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Aside from a bounty how can I give incentive to users to answer my question? I know there is this new bounty feature, but I was wondering if there are other ways too.

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    $\begingroup$ The most important thing is making your question clear & interesting to as many users as you can. Pay especial attention to the title & to selecting a variety of relevant tags. $\endgroup$ Sep 28, 2015 at 12:04
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    $\begingroup$ Do you mean "answer" rather than "ask"? (Also the bounty feature really isn't new). Getting the question as clear and engaging as possible is much more important than a bounty. $\endgroup$
    – Glen_b
    Sep 28, 2015 at 12:42
  • $\begingroup$ @Glen_b yes I meant answer, sorry, I've just edited the question. I noticed the bounty only recently and was wondering if there are any other similar tools to help "promoting" a question. $\endgroup$
    – mickkk
    Sep 28, 2015 at 12:51
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    $\begingroup$ About the advices provided by our moderators, this post can help: meta.stats.stackexchange.com/questions/1479/… $\endgroup$ Sep 28, 2015 at 15:18
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    $\begingroup$ To the other suggestions I would add--after reviewing some of your highly voted questions and others with no votes--that you should attempt to ask your question as briefly as possible. I suspect that any time a question exceeds one page, it will lose a majority of potential readers unless it is so engagingly asked and illustrated that people really enjoy reading through it. Even if you feel that offering many details is necessary, ask your question at the outset so that people know what it's about, whether they are interested in it, and whether they might be able to answer. $\endgroup$
    – whuber Mod
    Sep 28, 2015 at 15:50
  • $\begingroup$ @whuber makes a very good point there. Take your recent question Simulating the game of bingo using a Monte Carlo approach. Is this methodology correct? as an example. I only read to the bottom of that because I wanted to give you tips on asking questions owing to this Meta post. If it had started along the lines of "I simulated 500 bingo games in which each of 150 contestants should have had an equal chance of winning, & was surprised to find the proportion of games won by each [...]" I think it'd've been answered more quickly. $\endgroup$ Sep 30, 2015 at 10:03
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    $\begingroup$ Some other things: (1) More people (though still not many) will read through code if it's well commented, perhaps showing examples of outputs at particular steps. (2) An accumulation of very minor hindrances to ease of reading (such as irrelevancy, poor formatting of equations, typos, & mislabelled or unlabelled plots) can put people off IMO. $\endgroup$ Sep 30, 2015 at 11:24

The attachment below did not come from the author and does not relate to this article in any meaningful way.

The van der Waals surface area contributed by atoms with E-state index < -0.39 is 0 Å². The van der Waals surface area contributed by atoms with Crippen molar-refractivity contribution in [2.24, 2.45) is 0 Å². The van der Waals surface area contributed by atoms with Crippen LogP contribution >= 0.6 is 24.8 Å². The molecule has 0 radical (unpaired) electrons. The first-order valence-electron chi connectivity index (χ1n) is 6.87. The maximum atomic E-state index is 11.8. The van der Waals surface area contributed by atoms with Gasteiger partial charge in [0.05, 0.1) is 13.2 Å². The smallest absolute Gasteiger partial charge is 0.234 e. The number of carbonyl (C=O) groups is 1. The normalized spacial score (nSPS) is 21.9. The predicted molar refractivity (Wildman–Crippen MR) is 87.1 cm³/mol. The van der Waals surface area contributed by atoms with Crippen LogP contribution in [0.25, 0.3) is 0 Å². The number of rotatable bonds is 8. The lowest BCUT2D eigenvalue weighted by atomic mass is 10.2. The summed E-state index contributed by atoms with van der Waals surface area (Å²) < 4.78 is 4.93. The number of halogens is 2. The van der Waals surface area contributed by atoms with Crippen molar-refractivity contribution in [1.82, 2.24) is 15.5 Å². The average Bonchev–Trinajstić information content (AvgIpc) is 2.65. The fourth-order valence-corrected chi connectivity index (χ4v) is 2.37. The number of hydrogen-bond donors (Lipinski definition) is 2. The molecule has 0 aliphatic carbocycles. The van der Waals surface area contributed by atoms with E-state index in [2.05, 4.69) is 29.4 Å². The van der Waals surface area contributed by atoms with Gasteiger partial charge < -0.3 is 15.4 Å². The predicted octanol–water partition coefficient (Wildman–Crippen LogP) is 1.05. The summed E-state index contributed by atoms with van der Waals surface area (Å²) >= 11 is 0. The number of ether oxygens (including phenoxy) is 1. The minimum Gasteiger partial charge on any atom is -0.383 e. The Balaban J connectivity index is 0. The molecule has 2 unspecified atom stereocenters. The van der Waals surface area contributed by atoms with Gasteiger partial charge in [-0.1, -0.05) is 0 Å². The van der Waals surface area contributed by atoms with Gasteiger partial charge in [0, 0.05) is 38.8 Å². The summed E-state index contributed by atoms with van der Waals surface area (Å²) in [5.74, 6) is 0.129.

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    $\begingroup$ Ok I think I got it, I'll try to improve the way I ask questions. I sometimes feel that giving as much details as possible helps but clearly it's not always the case. $\endgroup$
    – mickkk
    Sep 30, 2015 at 11:28
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    $\begingroup$ Writing an engaging question is not easy. Many of my questions didn't do well for this reason. $\endgroup$
    – Glen_b
    Oct 5, 2015 at 3:00
  • $\begingroup$ @Glen_b I know, sometimes I'm so deep in a topic that I make a mess when trying to ask a question.. But I must say, in general in my experience people here on Cross Validated are really nice and polite and try to help even though the question isn't perfect. $\endgroup$
    – mickkk
    Oct 5, 2015 at 12:11
  • $\begingroup$ @AndreSilva: with regard to your title edit, see urbandictionary.com/define.php?term=Incentivize. I am not a native English speaker so my personal opinion is of little importance, but the word does sound pretty awful to me. $\endgroup$
    – amoeba
    Nov 27, 2015 at 15:11
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    $\begingroup$ I rolled the edit back (@amoeba) $\endgroup$ Nov 27, 2015 at 15:29

1 Answer 1

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As @Scortchi said:

The most important thing is making your question clear & interesting to as many users as you can. Pay especial attention to the title & to selecting a variety of relevant tags.

We have a post specifically written to help users asking clear and good questions:

How to ask a "good" question on CrossValidated?

@whuber still provides further guidance:

...one should attempt to ask a question as briefly as possible. I suspect that any time a question exceeds one page, it will lose a majority of potential readers unless it is so engagingly asked and illustrated that people really enjoy reading through it. Even if one feel that offering many details is necessary, ask a question at the outset so that people know what it's about, whether they are interested in it, and whether they might be able to answer.

Another reference to read (from the main Meta Stack Exchange) is: How can I get answers fast?, which is in accordance to what was already said here. An extra point I'd like to emphasize from there is:

  • Keep refining/editing your questions until they are perfect.

specially if someone leaves a comment asking for clarifications; respond to it as fast as you can (i.e., not only respond in the comments, but edit the question to clarify it too).

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